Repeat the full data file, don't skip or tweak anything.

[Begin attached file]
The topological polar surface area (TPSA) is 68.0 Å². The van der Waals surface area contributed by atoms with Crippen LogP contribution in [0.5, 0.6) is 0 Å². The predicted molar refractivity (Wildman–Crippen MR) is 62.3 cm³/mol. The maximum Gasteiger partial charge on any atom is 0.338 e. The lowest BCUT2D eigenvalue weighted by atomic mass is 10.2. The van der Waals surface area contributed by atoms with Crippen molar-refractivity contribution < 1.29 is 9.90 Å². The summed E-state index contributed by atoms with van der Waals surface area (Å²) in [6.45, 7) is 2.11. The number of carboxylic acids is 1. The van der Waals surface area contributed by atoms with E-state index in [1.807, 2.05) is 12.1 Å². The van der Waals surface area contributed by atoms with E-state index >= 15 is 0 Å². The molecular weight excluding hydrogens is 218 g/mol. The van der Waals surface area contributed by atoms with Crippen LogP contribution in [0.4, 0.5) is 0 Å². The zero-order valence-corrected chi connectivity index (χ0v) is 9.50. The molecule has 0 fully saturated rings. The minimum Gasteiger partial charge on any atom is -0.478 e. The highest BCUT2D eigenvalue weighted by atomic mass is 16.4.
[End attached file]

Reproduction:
The topological polar surface area (TPSA) is 68.0 Å². The van der Waals surface area contributed by atoms with Crippen LogP contribution in [0.5, 0.6) is 0 Å². The predicted molar refractivity (Wildman–Crippen MR) is 62.3 cm³/mol. The maximum Gasteiger partial charge on any atom is 0.338 e. The lowest BCUT2D eigenvalue weighted by atomic mass is 10.2. The van der Waals surface area contributed by atoms with Crippen molar-refractivity contribution < 1.29 is 9.90 Å². The summed E-state index contributed by atoms with van der Waals surface area (Å²) in [6.45, 7) is 2.11. The number of carboxylic acids is 1. The van der Waals surface area contributed by atoms with E-state index in [1.807, 2.05) is 12.1 Å². The van der Waals surface area contributed by atoms with E-state index >= 15 is 0 Å². The molecular weight excluding hydrogens is 218 g/mol. The van der Waals surface area contributed by atoms with Crippen LogP contribution in [0.4, 0.5) is 0 Å². The zero-order valence-corrected chi connectivity index (χ0v) is 9.50. The molecule has 0 fully saturated rings. The minimum Gasteiger partial charge on any atom is -0.478 e. The highest BCUT2D eigenvalue weighted by atomic mass is 16.4.